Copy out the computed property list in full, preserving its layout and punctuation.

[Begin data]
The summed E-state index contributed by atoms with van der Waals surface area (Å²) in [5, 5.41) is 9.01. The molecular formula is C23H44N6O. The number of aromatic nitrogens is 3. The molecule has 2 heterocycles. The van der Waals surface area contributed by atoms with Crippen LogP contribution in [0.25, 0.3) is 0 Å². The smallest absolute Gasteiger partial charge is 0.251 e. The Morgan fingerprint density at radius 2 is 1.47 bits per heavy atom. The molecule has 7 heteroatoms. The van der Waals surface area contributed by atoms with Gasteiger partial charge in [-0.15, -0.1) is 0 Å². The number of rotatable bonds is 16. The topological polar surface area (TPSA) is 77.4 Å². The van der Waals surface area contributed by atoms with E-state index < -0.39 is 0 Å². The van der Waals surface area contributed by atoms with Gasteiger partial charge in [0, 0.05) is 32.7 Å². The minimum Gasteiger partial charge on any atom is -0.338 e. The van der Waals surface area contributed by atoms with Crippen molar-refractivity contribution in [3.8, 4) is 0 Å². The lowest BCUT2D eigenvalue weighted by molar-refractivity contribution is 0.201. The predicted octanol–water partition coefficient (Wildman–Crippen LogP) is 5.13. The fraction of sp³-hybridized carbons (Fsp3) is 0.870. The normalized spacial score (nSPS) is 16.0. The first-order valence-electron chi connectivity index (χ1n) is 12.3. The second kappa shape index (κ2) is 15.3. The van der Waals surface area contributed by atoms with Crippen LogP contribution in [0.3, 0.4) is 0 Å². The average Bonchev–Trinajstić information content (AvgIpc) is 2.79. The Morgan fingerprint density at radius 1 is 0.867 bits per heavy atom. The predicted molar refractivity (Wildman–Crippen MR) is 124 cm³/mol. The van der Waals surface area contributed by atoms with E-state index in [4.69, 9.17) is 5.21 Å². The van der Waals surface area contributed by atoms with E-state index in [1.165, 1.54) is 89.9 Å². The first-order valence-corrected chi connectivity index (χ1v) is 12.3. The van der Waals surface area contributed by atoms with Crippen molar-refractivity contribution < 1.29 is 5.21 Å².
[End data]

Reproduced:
The summed E-state index contributed by atoms with van der Waals surface area (Å²) in [5, 5.41) is 9.01. The molecular formula is C23H44N6O. The number of aromatic nitrogens is 3. The molecule has 2 heterocycles. The van der Waals surface area contributed by atoms with Crippen LogP contribution in [0.25, 0.3) is 0 Å². The smallest absolute Gasteiger partial charge is 0.251 e. The Morgan fingerprint density at radius 2 is 1.47 bits per heavy atom. The molecule has 7 heteroatoms. The van der Waals surface area contributed by atoms with Gasteiger partial charge in [-0.15, -0.1) is 0 Å². The number of rotatable bonds is 16. The topological polar surface area (TPSA) is 77.4 Å². The van der Waals surface area contributed by atoms with E-state index < -0.39 is 0 Å². The van der Waals surface area contributed by atoms with Gasteiger partial charge in [0, 0.05) is 32.7 Å². The minimum Gasteiger partial charge on any atom is -0.338 e. The van der Waals surface area contributed by atoms with Crippen molar-refractivity contribution in [3.8, 4) is 0 Å². The lowest BCUT2D eigenvalue weighted by molar-refractivity contribution is 0.201. The predicted octanol–water partition coefficient (Wildman–Crippen LogP) is 5.13. The fraction of sp³-hybridized carbons (Fsp3) is 0.870. The normalized spacial score (nSPS) is 16.0. The first-order valence-electron chi connectivity index (χ1n) is 12.3. The second kappa shape index (κ2) is 15.3. The van der Waals surface area contributed by atoms with Crippen LogP contribution in [0.3, 0.4) is 0 Å². The average Bonchev–Trinajstić information content (AvgIpc) is 2.79. The Morgan fingerprint density at radius 1 is 0.867 bits per heavy atom. The predicted molar refractivity (Wildman–Crippen MR) is 124 cm³/mol. The van der Waals surface area contributed by atoms with E-state index in [4.69, 9.17) is 5.21 Å². The van der Waals surface area contributed by atoms with E-state index in [1.165, 1.54) is 89.9 Å². The first-order valence-corrected chi connectivity index (χ1v) is 12.3. The van der Waals surface area contributed by atoms with Crippen molar-refractivity contribution < 1.29 is 5.21 Å².